I have lost count of the number of new directors, VPs and CEOs I have worked with directly or indirectly over the years. Without exception, they all approached their new responsibilities the same way—they wanted to make a big impact quickly. They don’t realize it at the time, but their very high sense of urgency resulted in them doing two things that worked against them:
Taking on way too many complicated initiatives at one time; and
Creating a perception that they are self-centered and only in it for themselves.
Regardless of how much-experienced leaders try to coach the new ones, they just don’t listen. I know because I didn’t when I first became CIO at Georgia-Pacific. I was a hurricane by immediately doing a massive re-organization called “OneIT” and also by launching a major cost-reduction initiative. The re-org affected essentially all IT team members, as did the cost reduction. We achieved both but the collateral damage was high. People were always on edge and wondering what major initiative I would implement next. The other experienced leaders in the C-suite tried their best to coach me, but I just wouldn’t listen. My “teachable moment” came when a very trusted, long-time friend told me that people didn’t like working with or for me. Reason being, it was all about me and I was burning them out with the pace I was setting. For example, I would send emails that really weren’t that critical on the weekends and very late at the night. People were compelled to respond because of my position. I was also losing my family in the process because I was driving way too hard when I really didn’t have to be.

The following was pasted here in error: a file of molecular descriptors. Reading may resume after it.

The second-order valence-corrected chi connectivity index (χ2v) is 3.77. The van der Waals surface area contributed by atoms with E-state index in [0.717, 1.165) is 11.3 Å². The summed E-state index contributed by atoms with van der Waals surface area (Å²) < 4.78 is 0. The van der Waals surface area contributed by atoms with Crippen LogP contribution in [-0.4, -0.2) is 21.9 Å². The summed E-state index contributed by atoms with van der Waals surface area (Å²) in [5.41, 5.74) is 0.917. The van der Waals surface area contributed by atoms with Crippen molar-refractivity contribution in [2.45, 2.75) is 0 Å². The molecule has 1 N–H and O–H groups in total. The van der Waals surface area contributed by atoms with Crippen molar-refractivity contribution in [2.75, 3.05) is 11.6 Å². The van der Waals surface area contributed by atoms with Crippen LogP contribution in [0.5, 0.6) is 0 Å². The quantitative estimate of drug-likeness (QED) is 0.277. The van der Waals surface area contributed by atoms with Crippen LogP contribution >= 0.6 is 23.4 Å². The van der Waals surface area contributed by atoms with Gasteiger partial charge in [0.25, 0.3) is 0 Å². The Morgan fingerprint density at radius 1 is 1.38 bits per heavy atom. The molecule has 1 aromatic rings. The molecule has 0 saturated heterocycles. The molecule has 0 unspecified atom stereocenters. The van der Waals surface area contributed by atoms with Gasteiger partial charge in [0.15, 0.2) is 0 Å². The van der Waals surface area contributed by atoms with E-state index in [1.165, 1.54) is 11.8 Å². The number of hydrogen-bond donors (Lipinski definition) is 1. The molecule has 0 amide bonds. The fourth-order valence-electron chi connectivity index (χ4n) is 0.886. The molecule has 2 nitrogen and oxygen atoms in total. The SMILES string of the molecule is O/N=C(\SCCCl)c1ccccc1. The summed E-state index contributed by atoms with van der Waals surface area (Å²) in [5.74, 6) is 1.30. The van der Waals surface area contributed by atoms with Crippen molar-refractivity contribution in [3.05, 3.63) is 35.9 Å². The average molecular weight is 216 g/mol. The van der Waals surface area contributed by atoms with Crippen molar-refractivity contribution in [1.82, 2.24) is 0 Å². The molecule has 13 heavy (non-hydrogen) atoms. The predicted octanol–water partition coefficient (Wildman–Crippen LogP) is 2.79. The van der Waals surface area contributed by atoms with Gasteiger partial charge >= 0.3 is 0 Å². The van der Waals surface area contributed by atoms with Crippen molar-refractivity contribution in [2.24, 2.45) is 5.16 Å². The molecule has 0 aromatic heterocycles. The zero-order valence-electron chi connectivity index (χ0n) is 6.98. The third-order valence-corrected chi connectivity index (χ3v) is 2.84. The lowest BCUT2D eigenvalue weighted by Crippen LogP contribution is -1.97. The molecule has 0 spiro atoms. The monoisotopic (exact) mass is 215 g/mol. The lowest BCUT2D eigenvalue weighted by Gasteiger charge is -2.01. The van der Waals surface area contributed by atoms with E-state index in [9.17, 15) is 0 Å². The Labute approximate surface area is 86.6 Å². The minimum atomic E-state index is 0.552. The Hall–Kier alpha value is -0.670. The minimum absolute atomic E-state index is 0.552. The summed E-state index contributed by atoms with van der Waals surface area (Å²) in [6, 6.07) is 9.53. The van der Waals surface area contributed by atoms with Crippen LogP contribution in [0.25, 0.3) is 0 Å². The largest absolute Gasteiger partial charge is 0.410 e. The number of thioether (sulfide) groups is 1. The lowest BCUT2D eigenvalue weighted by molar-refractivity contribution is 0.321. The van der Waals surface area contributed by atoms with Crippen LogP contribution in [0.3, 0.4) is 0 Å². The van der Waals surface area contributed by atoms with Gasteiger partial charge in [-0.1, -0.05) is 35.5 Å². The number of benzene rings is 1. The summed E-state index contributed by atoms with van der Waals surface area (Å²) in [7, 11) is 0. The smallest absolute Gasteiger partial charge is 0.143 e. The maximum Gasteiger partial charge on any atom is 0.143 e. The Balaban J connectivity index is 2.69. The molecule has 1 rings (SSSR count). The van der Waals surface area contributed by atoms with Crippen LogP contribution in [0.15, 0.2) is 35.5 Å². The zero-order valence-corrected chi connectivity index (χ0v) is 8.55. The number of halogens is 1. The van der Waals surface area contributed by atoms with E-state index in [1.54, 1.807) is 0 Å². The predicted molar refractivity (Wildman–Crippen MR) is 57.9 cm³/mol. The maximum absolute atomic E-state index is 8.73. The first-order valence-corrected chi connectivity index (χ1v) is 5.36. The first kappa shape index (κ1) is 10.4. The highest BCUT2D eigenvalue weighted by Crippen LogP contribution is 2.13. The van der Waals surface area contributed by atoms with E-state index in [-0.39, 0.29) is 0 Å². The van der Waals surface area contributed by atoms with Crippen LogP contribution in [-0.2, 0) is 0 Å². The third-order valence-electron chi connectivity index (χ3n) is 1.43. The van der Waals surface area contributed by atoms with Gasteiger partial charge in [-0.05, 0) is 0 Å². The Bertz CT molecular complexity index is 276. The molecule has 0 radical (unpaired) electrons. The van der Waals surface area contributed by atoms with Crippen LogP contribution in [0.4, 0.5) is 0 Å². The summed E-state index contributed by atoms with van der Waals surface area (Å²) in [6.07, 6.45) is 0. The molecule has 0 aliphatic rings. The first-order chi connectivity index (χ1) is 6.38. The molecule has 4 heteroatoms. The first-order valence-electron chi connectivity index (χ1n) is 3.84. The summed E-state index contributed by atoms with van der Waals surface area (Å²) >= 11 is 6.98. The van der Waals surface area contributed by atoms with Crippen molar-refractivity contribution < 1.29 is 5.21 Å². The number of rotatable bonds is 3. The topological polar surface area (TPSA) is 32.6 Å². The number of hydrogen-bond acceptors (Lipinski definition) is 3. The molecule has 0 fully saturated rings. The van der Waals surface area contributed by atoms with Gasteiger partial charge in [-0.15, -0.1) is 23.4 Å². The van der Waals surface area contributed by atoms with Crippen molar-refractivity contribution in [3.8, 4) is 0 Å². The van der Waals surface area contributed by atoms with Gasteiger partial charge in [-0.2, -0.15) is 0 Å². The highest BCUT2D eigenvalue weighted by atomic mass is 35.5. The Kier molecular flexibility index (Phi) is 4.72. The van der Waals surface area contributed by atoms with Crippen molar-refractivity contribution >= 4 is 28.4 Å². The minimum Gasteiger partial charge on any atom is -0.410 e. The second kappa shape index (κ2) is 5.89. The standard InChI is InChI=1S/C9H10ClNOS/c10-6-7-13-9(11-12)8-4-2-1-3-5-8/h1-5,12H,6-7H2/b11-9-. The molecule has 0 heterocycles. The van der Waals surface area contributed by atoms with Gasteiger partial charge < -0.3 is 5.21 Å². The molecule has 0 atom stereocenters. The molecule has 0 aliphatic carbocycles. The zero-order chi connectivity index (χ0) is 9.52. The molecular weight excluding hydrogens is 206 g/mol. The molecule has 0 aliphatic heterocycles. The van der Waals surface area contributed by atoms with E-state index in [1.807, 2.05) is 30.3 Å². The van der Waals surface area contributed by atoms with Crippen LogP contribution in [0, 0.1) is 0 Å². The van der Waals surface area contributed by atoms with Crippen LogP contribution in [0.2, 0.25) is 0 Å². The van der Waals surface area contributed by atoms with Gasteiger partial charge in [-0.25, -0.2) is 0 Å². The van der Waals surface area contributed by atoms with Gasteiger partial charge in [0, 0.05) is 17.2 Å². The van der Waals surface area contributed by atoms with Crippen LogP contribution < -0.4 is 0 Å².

The two lessons I learned are the same ones all new leaders have to learn as well:
Slow down to go fast: To have a long-lasting impact, focus on people coming along instead of you pulling them. For example, OneIT was the right thing to do, but I didn't have to do it all at once. I could have phased it in. Doing it all at once resulted in a significant drop in our service levels that lasted way too long.
Redefined success as having your fingerprints instead of your face on key strategic initiatives: In other words, make others successful instead of yourself. As a a result, people will give you credit instead of you giving it to yourself. The end result is people will want to work with you instead of without you.
If you know of any new leaders, please send them this blog to read. I was very fortunate that I didn’t get fired in my second or third year. I didn’t because I got the wake-up call I needed. Unfortunate for many new leaders, their sense of urgency results in them getting knocked out instead of woken up.